Teens and Seat Belt Use: What Makes Them Click?

Motor vehicle crashes kill more adolescents in the United States than any other cause, and often the teen is not wearing a seat belt. Using data from the 2011 Youth Risk Behavior Surveys from 38 states, the authors examined teens' self-reported seat belt use while riding as a passenger and identified individual characteristics and environmental factors associated with always wearing a seat belt. Only 51% of high school students living in 38 states reported always wearing a seat belt when riding as a passenger; prevalence varied from 32% in South Dakota to 65% in Delaware. Seat belt use was 11 percentage points lower in states with secondary enforcement seat belt laws compared to states with primary enforcement laws. Racial/ethnic minorities, teens living in states with secondary enforcement seat belt laws, and those engaged in substance use were least likely to always wear their seat belts. The likelihood of always being belted declined steadily as the number of substance use behaviors increased. Seat belt use among teens in the United States remains unacceptably low. Results suggest that environmental influences can compound individual risk factors, contributing to even lower seat belt use among some subgroups. This study provides the most comprehensive state-level estimates to date of seat belt use among U.S. teens. This information can be useful when considering policy options to increase seat belt use and for targeting injury prevention interventions to high-risk teens. States can best increase teen seat belt use by making evidence-informed decisions about state policy options and prevention strategies.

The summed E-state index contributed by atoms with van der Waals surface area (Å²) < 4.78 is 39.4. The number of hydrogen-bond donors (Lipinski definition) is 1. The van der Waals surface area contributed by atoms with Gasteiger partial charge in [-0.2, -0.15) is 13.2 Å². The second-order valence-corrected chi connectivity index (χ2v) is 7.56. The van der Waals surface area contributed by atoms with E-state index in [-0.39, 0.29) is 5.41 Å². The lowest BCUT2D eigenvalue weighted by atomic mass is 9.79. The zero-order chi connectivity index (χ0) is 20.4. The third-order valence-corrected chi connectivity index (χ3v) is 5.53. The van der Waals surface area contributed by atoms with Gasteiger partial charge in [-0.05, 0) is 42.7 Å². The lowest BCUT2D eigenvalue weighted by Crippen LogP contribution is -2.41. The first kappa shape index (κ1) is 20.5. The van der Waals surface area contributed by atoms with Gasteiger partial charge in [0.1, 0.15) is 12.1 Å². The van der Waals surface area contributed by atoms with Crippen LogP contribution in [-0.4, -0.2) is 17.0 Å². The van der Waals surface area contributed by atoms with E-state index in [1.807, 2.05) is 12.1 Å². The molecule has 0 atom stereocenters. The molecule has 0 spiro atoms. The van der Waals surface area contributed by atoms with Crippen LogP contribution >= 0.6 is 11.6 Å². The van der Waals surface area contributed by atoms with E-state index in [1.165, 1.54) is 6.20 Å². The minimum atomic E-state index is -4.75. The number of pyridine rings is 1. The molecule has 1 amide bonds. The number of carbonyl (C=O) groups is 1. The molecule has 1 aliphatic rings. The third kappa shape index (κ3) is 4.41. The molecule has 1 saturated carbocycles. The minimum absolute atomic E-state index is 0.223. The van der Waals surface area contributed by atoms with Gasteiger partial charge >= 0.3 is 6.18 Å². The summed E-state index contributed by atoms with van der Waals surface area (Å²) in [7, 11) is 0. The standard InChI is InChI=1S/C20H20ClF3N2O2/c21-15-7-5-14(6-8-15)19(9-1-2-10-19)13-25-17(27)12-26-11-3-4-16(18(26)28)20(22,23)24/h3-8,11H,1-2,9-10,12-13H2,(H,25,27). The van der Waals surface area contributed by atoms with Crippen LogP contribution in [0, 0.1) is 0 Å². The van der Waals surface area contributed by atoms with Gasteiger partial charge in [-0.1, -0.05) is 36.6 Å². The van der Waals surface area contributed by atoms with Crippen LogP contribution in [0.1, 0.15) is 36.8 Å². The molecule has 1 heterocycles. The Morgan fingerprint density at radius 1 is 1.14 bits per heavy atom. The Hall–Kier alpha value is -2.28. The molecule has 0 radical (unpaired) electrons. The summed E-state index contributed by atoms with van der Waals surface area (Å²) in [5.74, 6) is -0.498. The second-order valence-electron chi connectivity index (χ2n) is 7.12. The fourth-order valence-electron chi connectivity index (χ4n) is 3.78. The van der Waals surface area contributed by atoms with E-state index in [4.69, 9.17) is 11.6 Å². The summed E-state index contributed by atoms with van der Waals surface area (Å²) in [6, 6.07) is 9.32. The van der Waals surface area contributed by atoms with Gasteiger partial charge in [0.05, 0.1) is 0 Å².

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  • Accession Number: 01599859
  • Record Type: Publication
  • Files: TRIS
  • Created Date: May 11 2016 4:01PM